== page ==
If you don't have a river, stream or pond on your property, you need to look at making water available to the local deer herd. (Shutterstock / Trent photo)After a pond is dug and is full of water, it doesn’t take long for the deer to start showing up, especially if it is the only water source around.

“My small ponds see a lot of activity, especially during the early bow season in Wisconsin. My wife has a favorite treestand right over the top of a small pond we dug. Hunting over one of these waterholes is almost as good as hunting over a waterhole for elk out West. After the deer know it’s there, they start using it almost daily. Ponds make a dynamite hunting spot when October arrives,” Johnson said.

Some of us don’t have any low ground on our property where water can pool up, and even if a small hole is dug in some parts of the country, water will quickly disappear in a hole in the ground if the soil is sandy. Even in these types of soil conditions, there are options.

“A pond liner can be purchased at a lawn and garden store and will work fine for a small pond. The great thing about digging a small pond is you don’t need a large liner. A liner will cost less than 500 dollars,” Reed said.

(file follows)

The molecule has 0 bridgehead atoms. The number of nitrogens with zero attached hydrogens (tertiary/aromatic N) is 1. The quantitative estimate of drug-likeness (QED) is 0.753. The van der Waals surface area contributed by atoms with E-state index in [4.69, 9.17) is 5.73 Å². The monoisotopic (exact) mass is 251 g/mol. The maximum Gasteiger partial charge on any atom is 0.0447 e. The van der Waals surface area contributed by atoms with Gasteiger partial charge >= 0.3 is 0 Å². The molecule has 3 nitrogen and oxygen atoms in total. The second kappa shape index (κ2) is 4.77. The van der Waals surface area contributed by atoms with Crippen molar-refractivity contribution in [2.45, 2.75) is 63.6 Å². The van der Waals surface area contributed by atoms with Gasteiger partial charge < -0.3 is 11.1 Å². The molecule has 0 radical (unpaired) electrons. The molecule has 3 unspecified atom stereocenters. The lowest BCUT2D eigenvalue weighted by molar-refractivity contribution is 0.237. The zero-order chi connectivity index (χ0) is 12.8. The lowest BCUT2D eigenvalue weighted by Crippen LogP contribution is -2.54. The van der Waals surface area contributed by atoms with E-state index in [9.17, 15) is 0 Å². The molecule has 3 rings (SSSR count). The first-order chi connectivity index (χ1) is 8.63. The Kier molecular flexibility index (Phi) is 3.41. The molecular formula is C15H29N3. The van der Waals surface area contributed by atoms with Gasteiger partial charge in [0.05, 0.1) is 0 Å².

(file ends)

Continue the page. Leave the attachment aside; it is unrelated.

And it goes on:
If you don't have a big budget, there are other alternatives to digging a pond. A small 100- to 150-gallon water hole will do the trick. (Shutterstock / Brandon Alms photo)

If that's more money than you have in your pocket right now, a tarp or small watering tank is another possibility.

“Some tarps are thick enough to hold water. Deer don’t care if the pond is pretty, they just need water to drink. I see many property owners using livestock tanks or kiddy pools as ponds. The benefit to a watering tank is most of them have a plug on the bottom so they can be drained. Many property owners dig a hole in the ground, put the tank in the hole and at the end of the hunting season, they pull the plug and drain the tank. Livestock tanks are a great choice because property owners can drive up to them with an ATV and fill them up with water if they have a water sprayer on their ATV. Many people who use livestock tanks visit the tank occasionally and fill it up,” Reed said.

But livestock feed tanks can be pricey. I’ve had friends who have split a plastic 55-gallon drum in half and filled it with water. It doesn’t look pretty but deer, birds and other critters visit it daily during the summer and fall. “I think adding water to a piece of property, regardless of the size, can increase the chance of seeing and bagging bucks. Deer need to drink and if they feed and bed on your land, but you don’t have a water source, they will leave your property to find one. Offering water keeps deer on your property,” Reed said.